Vilnius and Kaunas, Lithuania: how to organize a weekend?

Travelling around the city

Accommodation and Meals in Lithuania

There are no problems with accommodation either, it all depends on your expectations and budget. There are many hotels to choose from.

When choosing a hotel it is more important location, parking, spacious room and kettle in the room, than the price.

Lithuanian cuisine is quite greasy, heavy, too meaty, a lot of sweets to coffee and vegetarian restaurants.

As for shopping, in the cities you can buy goods mainly in supermarkets, and the larger shopping centers are located on the outskirts of the cities.

What is pleasantly surprising is the souvenir kiosks . Mainly in the old town of Vilnius you can meet a few kiosks, where you can buy traditional Lithuanian products. If you want to be sure of quality and originality, you can shop in the boutiques of the old town.

Vilnius and Kaunas, Lithuania: how to organize a weekend?

Accommodation and Meals in Lithuania

Important points for your trip

Do not forget to turn the clock forward after crossing the border .

As for other practical things:

    – EUR;
  • the language is Lithuanian; attempts in English fail;
  • ATMs, card payment – are available;
  • 220V sockets.

Vilnius and Kaunas, Lithuania: how to organize a weekend?

Important points for your trip

Independently in the Baltics – one day to Kaunas and Trakai castle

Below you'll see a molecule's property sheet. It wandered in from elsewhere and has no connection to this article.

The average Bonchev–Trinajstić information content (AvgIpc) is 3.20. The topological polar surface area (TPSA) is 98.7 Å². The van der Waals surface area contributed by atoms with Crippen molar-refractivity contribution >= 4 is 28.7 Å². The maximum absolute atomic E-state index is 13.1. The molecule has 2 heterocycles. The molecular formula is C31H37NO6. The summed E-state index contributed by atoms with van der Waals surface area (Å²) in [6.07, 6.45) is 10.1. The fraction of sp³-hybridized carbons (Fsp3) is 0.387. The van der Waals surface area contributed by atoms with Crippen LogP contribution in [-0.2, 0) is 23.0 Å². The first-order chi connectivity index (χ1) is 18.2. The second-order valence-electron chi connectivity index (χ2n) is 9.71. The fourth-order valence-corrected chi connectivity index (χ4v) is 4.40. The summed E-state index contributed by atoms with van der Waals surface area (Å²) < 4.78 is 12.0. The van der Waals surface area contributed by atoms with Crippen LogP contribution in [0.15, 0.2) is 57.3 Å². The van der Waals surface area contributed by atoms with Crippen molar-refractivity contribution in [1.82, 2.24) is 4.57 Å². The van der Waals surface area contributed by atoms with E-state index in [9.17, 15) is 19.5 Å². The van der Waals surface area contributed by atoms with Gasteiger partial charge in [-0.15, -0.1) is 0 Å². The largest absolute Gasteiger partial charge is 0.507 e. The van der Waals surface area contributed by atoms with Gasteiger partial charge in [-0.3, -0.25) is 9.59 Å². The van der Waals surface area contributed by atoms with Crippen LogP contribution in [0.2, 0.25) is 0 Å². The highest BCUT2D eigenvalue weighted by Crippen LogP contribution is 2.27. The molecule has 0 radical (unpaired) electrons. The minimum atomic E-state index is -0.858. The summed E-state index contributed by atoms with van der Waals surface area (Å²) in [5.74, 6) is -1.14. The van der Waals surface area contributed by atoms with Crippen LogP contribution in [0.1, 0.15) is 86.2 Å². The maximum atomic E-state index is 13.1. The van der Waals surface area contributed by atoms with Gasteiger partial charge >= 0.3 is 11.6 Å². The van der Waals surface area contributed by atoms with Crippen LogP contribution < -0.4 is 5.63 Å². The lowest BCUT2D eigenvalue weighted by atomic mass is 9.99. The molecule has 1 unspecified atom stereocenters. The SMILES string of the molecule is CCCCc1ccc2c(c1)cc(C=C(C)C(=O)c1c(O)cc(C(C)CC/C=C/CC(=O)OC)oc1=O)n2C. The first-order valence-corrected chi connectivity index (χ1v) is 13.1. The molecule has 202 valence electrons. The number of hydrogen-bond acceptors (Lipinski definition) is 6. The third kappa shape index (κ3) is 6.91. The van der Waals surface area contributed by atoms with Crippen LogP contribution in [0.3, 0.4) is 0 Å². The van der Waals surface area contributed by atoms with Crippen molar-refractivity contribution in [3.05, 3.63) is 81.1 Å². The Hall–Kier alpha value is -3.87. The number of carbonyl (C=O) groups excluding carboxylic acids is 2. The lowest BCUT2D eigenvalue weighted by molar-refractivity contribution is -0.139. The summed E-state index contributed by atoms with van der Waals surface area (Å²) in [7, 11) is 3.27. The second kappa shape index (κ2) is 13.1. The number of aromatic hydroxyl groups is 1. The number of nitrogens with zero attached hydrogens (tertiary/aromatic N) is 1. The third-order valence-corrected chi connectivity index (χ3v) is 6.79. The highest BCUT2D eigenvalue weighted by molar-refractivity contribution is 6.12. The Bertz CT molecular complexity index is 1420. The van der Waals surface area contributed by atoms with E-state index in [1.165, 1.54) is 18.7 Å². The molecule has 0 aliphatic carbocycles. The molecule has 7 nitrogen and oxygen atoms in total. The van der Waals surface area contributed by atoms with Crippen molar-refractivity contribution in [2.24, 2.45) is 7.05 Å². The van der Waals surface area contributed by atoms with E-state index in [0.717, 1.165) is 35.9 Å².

In the first report I told about sightseeing in Vilnius – the capital of Lithuania. You can read about it here – “By yourself in the Baltics – one day in Vilnius”.

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After seeing Vilnius, the next day I moved early in the morning of August 15 to Kaunas. I went by bus, though it was possible to get by train. The road took an hour and a half and was very scenic, winding through beautiful forests and lakes.

Not far from the bus station there is a large and powerful Cathedral of St. Michael the Archangel. It used to be an Orthodox church – now it has been converted to a Catholic church. The project of this church was created in St. Petersburg and approved by the Emperor Alexander the Third in 1895. In 1921 the church was turned into a Catholic church, but under the Soviets it was a museum, and now it is a Catholic church again. It was built in Neobyzantine style. The cathedral is open from 08.00-18.00 every day.

From this cathedral begins an alley Laisves – the main pedestrian street in Kaunas. The lower photo shows the former House of Soviets in Kaunas.

It was Friday, and I didn’t understand why there were so few people.

This alley is short in length and it’s the one that will take you to the historic center of Kaunas.

-Historical Center is not very big – about 700 meters long and 400 meters wide and it took me only three hours to get around on foot.

I was already walking along the street named after the capital – Vilnius, which is the oldest street in the city and at the end it goes to City Hall Square.